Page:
VOL. IV. Vetted Summer Reading – by Diana Hambleton & Susan Porter

Vetted Summer Reading



Daisy Jones & The Six by Taylor Jenkins Reid (Ballantine Books, 2019)

Best described as “reality lit”, an unfiltered, behind-the-scenes take on a 70’s rock band on its whirlwind rise through the charts. Presented as oral history, the story spotlights a love triangle between the group’s leader, his wife, and a beautiful singer/songwriter/reckless user of pills and men. In spite of its X-rated potential, the aura is bittersweet vintage—but with enough “will-they” or “won’t-they” drama to entice Reese Witherspoon and Amazon to turn it into a TV series—time and place TBD.


The Lost Man by Jane Harper (Flat Iron, 2019)

In the relentless heat of the Australian outback—so dusty and isolated that you can drive twelve hours without passing a car—a body is found curled into the shadow of a solitary gravestone. Was it suicide? An accident? Or worse? The dead man’s family, the Brights, slowly reveal their innermost secrets—financial difficulties, love affairs, abuse—in an effort to understand the truth. Highly credible, the author drops clues as she goes, although, reader beware! She never draws you to the correct conclusion…until the final pages.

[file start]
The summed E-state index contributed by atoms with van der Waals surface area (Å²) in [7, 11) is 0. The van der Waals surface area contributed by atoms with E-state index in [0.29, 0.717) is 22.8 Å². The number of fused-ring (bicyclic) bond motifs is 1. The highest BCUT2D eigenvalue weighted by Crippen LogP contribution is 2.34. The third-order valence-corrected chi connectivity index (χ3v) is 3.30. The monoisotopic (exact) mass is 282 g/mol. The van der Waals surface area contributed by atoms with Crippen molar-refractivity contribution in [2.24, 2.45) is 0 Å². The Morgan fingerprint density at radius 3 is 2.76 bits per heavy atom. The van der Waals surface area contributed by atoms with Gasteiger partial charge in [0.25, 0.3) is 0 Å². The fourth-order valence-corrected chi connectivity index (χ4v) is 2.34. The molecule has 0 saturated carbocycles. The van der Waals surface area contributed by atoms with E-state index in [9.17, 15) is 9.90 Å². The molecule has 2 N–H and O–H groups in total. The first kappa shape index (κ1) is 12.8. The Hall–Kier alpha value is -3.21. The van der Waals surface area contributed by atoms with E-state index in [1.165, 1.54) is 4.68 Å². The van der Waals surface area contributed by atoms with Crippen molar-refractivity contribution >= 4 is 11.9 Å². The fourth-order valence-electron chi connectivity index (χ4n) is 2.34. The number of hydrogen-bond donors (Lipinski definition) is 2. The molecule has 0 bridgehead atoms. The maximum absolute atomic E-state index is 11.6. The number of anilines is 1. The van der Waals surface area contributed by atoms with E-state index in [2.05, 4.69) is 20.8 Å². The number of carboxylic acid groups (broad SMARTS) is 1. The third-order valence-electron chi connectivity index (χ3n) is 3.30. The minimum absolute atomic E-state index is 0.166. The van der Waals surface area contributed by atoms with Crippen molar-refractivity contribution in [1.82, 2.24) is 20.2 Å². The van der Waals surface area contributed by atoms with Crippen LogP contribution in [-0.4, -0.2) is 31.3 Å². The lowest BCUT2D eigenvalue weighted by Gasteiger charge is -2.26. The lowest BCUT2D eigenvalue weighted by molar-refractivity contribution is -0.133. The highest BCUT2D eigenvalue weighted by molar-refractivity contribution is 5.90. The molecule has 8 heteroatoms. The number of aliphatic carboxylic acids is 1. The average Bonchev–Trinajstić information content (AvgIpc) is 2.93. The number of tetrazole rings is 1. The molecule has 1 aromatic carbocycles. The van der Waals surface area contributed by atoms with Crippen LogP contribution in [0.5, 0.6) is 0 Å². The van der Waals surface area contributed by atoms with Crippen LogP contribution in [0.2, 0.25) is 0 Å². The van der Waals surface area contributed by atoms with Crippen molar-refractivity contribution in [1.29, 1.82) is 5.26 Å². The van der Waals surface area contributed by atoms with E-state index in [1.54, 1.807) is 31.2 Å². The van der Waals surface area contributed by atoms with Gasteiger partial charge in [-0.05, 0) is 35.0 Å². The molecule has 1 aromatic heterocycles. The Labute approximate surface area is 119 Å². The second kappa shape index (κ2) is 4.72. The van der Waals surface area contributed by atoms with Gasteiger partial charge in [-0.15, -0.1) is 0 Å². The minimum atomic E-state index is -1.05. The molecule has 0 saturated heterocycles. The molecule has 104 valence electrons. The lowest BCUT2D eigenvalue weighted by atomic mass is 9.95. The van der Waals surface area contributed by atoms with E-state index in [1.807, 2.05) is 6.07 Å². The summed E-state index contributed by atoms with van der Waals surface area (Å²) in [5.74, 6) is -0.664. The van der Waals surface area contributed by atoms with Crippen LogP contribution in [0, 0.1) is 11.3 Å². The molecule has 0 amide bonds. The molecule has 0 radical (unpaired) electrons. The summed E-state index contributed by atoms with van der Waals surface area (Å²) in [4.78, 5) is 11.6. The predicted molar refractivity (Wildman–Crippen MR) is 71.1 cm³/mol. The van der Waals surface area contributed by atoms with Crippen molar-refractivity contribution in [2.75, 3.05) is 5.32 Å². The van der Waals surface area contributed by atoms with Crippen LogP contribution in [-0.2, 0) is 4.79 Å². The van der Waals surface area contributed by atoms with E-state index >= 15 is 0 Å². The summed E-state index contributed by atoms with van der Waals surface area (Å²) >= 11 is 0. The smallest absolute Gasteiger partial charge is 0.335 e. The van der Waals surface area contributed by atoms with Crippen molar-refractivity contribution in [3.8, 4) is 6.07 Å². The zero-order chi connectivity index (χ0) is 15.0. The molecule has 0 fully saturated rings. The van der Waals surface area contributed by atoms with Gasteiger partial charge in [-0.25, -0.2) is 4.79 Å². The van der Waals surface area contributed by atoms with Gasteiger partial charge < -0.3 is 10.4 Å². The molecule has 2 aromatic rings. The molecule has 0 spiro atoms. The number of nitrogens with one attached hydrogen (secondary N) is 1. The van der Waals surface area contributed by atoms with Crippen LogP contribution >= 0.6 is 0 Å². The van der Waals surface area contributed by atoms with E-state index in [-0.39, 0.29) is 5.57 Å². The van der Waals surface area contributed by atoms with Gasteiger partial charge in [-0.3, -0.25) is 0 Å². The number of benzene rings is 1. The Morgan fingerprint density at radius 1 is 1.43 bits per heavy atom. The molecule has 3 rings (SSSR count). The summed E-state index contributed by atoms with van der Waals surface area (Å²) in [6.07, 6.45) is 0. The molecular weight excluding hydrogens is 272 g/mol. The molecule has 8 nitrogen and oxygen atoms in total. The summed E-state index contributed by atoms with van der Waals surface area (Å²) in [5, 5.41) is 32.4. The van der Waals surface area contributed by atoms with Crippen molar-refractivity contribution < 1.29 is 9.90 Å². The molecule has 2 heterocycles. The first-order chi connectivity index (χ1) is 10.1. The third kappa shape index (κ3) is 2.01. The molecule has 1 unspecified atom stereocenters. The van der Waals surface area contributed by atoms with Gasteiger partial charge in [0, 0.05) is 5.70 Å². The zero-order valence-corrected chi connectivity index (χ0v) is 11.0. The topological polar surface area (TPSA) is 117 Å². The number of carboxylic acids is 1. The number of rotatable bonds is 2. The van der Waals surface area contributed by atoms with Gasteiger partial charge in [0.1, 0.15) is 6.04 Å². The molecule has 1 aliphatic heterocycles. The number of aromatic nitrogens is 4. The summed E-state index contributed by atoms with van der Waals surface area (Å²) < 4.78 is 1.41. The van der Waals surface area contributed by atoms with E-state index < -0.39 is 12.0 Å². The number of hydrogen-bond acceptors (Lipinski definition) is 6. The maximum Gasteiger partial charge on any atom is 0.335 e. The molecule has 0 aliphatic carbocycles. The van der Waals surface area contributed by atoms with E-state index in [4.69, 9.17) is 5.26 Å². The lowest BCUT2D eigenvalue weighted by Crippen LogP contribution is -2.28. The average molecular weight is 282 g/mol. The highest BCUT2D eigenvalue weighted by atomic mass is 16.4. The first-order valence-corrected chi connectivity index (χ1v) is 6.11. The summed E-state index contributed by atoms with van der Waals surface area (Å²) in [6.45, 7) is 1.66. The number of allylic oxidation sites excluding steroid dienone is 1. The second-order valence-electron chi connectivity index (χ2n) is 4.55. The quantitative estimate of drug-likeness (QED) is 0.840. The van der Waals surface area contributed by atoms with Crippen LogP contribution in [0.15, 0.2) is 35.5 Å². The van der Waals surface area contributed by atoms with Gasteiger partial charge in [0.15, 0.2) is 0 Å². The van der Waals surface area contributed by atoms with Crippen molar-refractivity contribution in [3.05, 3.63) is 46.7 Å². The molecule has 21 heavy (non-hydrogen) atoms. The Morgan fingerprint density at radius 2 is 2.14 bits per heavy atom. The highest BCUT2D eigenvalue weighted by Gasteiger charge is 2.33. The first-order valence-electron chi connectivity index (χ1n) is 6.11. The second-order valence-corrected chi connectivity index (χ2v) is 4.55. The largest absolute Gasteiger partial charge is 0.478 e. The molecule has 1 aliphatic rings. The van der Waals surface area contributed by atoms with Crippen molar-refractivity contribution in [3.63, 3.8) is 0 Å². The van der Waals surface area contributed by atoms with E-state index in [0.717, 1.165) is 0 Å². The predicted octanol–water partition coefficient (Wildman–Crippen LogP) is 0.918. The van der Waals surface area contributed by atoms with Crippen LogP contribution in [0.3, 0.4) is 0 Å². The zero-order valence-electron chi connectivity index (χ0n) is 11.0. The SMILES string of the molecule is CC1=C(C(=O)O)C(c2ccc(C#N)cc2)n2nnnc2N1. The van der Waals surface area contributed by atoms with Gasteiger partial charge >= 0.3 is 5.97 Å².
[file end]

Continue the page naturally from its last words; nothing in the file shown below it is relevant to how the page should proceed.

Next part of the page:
Sing to It by Amy Hempel (Scribner, 2019)

In Amy Hempel’s short stories, survivors struggle to let go and move on after loss. Friends have died, marriages have been destroyed, and institutions (maternity homes, animal shelters) have betrayed their trust. Along with her wit and minimalist style, what carries Hempel’s writing to genius is the way she couches her message inside the mundane—a fastened seat belt, an adjusted leash. When these details hit, unexpected and dead on, they highlight the grit of the emotionally scarred and their poignant longing to heal.


The Catalogue of Ship-Wrecked Books: Young Columbus and the Quest for A Universal Library by Edward Wilson-Lee (William Collins, 2018)

Who knew that Christopher Columbus had an illegitimate son? Hernando Colon (1488-1539) carried on his father’s exploration of the world by building a universal library: 15,370 books, sheets of music, playing cards, popular pamphlets, maps, paintings, and plants (Europe’s first botanical garden). Wrestling with how to effectively catalogue knowledge so that the Renaissance could re-think it fresh, Hernando’s pioneer efforts remained stalled until Google and digitization moved them forward. A moving father-son story, plus unexpected insights into the world that shaped them.

Say Nothing: A True Story of Murder and Memory in Northern Ireland by Patrick Radden Keefe (Doubleday, 2019)
A mesmerizing history of the Troubles in 20th century Northern Ireland that reads like crime fiction. The widowed mother, abducted by masked militants, while her children look on. The terrorist sisters who go to the brink during hunger strikes in prison. The IRA mastermind who sells out his comrades to advance his political career. By tracking individuals from different sides of the conflict–the Protestant majority, the Catholic minority and the British army–the author/staff writer for the New Yorker blows open a disfigured society, where everyone has a share in the blame as well as a stake in the peace.